The London Olympics, whether a success or wash out, are actually a wonderful chance for many valuable discussions and cultural discoveries. One, for American and world visitors alike, is the coming mega exhibition at the British Museum on Elizabethan London and all its writers, Shakespeare: Staging the World, from July 19th through to November. Another are the cycle of Shakespeare plays being staged at The Globe, in 37 different languages, but then, supported by a Bardic fest on the BBC, this is also World Shakespeare Year: A Cultural Olympiad too then, with Bill going for cultural Gold.
It is a chance for an obvious plug for work here, and the experimental posting of the story of Shakespeare’s Brother, above, on Southwark and William’s unknown younger brother Edmund, also a player, who died in Southwark in the freezing winter of 1607/8. It might be a chance to stop Thames Water mutilating an important and wonderful London district too, as the actor Patrick Stewart has been campaigning on, with its plans for awful new water tunnels, to quench the washed and unwashed in the capital, in the glinting shadow of the Shard. Southwark must be preserved, or protected, but perhaps not in that ‘theme park’ way we do history nowadays. But actually the story of the players, Southwark, The City and the Reformation lies at the very root of World banking and economic discussions too, ever looming over the City of London.
For years we have talked about that “American Dream“, good or bad, dream or nightmare, but it actually came straight out of the Elizabethan City of London, and speaks of a very long ‘special relationship’. In the establishing of the Virginia Trading Company’s Free Standing Lotterie in 1612, taken up by all 13 colonies and formed in the City of London, in the founding of the East India Company too, so much of what we believe and debate today was forged five hundred years ago, in the trading ethic of the City, the battle with Rome and Euro Centrism, and the discovery and colonisation of the ‘New World’. As those writers and players, vagabond or connected, were writing their works and building their theatres, often attacked by the City Corporation, in the hungry “Square mile”. Just as the violent religious debates of the Reformation, subtly redirected in Shakespeare, and the energetic freedoms of separatist Puritans and dissenters, were carried straight to the founding heart of often still Puritan America, or East Coast America, with the actually levelling idea of Lotteries and Capitalism powerfully in toe – levelling until capital became such an unlevel playing field. It may be why there is such interest in Shakespeare and Southwark from American academics nowadays, but in many ways American consciousness has not moved on from those Elizabethan London arguments and energetic opposites, four hundred years ago. Maybe the UK is always returning to them too, especially in its symbiotic or lap dog relationship with the USA.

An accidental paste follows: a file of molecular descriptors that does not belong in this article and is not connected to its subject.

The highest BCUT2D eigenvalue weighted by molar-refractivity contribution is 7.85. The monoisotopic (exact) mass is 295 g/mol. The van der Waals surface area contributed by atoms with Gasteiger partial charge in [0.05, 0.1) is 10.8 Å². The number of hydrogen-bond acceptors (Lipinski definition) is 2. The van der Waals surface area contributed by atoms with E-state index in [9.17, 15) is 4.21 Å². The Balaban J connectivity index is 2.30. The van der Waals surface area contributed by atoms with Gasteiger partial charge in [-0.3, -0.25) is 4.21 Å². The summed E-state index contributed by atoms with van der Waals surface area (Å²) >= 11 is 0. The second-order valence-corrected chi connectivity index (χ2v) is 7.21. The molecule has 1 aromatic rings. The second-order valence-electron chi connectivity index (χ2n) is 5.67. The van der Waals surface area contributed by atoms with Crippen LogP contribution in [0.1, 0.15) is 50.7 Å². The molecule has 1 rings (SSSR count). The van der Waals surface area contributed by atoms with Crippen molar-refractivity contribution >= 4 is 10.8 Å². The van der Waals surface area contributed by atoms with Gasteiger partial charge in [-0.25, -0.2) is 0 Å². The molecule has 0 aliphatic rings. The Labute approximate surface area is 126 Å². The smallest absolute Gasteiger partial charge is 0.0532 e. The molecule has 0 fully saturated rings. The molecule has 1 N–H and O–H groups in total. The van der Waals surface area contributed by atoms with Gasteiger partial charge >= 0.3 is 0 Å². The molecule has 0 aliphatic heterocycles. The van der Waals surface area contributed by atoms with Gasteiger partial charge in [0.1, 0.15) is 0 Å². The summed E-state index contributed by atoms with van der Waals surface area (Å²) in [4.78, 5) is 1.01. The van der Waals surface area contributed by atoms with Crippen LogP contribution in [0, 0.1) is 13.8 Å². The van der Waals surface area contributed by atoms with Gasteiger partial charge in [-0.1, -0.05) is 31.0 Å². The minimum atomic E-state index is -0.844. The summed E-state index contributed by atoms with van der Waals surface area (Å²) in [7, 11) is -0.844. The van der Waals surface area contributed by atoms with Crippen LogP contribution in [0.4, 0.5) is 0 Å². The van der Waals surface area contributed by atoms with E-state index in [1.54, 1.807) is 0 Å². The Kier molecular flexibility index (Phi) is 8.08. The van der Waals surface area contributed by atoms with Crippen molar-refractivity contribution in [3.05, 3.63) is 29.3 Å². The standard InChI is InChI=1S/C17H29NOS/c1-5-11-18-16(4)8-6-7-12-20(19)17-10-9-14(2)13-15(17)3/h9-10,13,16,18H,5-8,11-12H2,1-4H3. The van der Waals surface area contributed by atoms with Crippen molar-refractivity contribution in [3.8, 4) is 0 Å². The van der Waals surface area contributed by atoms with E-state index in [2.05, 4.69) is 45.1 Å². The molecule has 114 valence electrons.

Perhaps the Olympics then are a chance to discuss what Shakespeare’s real vision and journey was, and if that can be a true guiding light once more, or if it is all just fustian recreation. Peter Ackroyd argues he did not have a meaning or vision, as such, since he was both a writer trying to make it, and please an audience, and all-encompassing in his mirror up to nature, or the world. Yet, if “we all such stuff as dreams are made of”, perhaps the good or bad life dream does revolve around that play Ackroyd does not think was effectively his last work, and we do, The Tempest. Especially what Shakespeare was trying to get at in terms of the creative ‘faith’ of the writer magician, Prospero, in that ‘isle full of noises’ of his mind, and those “brave new worlds that hath such people in it.” Much as Ackroyd may be right about some quality in Shakespeare drawing on “The English Imagination”, that is a world vision, for all humanity, not a London one, and a search for other ‘countries’, or reality and imagination, beyond the clashes of his time. Whatever golds the Olympics bring for Team Britain though, now branded just like the Corporation or ‘Big Apple’ New York City, there is a lot of cultural gold to be had in London this year. Enjoy.
Phoenix Ark Press